There are classic signs for measuring whether an emerging wine country has arrived: big articles in top publications, international awards like the sort doled out in London and Bordeaux, fast sales growth, soaring vineyard prices. For Micha Vaadia, head winemaker at Galil Mountain Winery in Israel, the sign read “Costco.”
“In the last few years we’re managing to get out of just the Jewish market,” Vaadia told me over the phone from the Upper Galilee region near the Lebanese border.
Two years ago, Galil Mountain’s wines were picked up by the giant U.S.-based wholesale club, he said, “and, as I understand it, that market is not related to Jews.” In other words, most Costco shoppers (the retailer moves mountains of wine south of the border but is prohibited from selling alcohol in Canada) are unlikely to care that Vaadia’s wines happen to be kosher and thus appropriate for such upcoming celebrations as Passover and next week’s Purim. They just want to splurge on good wine with the dollars they save on a 20-pack of organic, grass-fed rib-eyes and a nuclear winter’s supply of paper towels and I Can’t Believe It’s Not Butter! And Galil Mountain’s wines are very good, among the better offerings in a country with a storied ancient oenological history but only a recent revival.
Born and raised in Israel but trained in part at the University of California at Davis, where he earned a master’s degree, Vaadia, 47, is one of the leading figures of Israel’s modern quality movement, having also worked vintages at prominent international wineries including Cloudy Bay in New Zealand and La Crema in California. Some of the other new figures happen to be foreign “flying winemaker” consultants, such as Italy’s Riccardo Cotarella and France’s Michel Rolland, whose presence in the country is seen as something of an imprimatur. Vaadia, too, has been working with U.S.-based veterans and global consultants Zelma Long and Philip Freese.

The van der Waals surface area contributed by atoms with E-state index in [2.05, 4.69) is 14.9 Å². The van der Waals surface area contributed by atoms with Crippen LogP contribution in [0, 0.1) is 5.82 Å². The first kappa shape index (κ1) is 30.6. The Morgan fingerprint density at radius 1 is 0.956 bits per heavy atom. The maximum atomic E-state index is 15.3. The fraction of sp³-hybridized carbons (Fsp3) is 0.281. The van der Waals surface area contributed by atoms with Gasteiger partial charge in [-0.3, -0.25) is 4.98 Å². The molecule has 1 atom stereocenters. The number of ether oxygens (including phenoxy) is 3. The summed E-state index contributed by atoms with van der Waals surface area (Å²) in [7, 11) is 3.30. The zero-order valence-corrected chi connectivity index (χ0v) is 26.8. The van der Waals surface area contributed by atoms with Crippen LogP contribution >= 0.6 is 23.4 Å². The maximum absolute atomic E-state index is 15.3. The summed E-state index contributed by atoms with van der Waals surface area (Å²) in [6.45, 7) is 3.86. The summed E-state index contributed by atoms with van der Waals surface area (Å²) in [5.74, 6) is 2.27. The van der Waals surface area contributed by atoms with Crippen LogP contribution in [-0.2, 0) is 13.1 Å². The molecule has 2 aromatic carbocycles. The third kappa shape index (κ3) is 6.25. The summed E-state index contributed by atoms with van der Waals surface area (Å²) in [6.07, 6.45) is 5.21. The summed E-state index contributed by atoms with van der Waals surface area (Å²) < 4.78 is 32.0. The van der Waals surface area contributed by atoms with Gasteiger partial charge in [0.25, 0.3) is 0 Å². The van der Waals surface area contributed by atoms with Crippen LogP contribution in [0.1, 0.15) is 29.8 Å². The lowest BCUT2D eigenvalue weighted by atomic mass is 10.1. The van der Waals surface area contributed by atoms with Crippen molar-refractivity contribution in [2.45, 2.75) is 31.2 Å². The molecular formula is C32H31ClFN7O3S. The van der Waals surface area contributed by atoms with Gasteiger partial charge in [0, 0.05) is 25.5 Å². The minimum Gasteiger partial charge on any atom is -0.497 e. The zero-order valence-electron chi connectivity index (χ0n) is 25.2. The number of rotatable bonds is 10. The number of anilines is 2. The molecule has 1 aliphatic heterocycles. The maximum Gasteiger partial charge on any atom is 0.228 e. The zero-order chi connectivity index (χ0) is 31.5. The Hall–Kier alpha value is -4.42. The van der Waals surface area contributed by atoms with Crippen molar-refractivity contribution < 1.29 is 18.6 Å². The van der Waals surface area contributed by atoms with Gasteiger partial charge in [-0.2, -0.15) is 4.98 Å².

Vaadia works with 13 grape varieties at Galil Mountain, the most prominent and promising of which – as is the case with Israel as a whole – are cabernet sauvignon, merlot and syrah. Among other things, the red grapes possess a natural advantage in Israel’s sizzling climate: thick skins for sun protection. The other ace in the hole at Galil Mountain is location. Its high elevation, at more than 700 metres above sea level, with some vineyards at 800, gives the grapes cool rest at night, which helps them ripen slowly and fully as well as to retain fresh acidity. Israel’s other prime regions, Lower Galilee and the Judaean Hills around Jerusalem, share a similar advantage.
Although Vaadia is proud that Israel’s wines – like the kosher offerings below – are winning attention internationally, particularly now among what appears to be a growing number of non-Jewish consumers, he keeps his eyes focused on what’s right in front of him rather than off on the horizon. “For me, a good vintage is a vintage where I did better than my neighbours,” he says. “It means that I managed to be in tune with nature that year.”
Galil Mountain Yiron 2009 (Israel)
SCORE : 91 PRICE : $34.95
The alcohol content – 15.5 per cent – is your first sign that this red will, like a large smoked-meat plate at Schwartz’s, be a mouth-filler. Despite the elevated ethanol, it’s not at all hot. A Bordeaux-style blend of 60-per-cent cabernet sauvignon with 30-per-cent merlot and fiveper– cent petit verdot, it comes across like delicious and velvety fruit soup thickened with vanilla and dark chocolate, infused with tobacco and lifted by spice. Save it for roast beef or juicy steak rather than brisket on rye. $35.49 in B.C.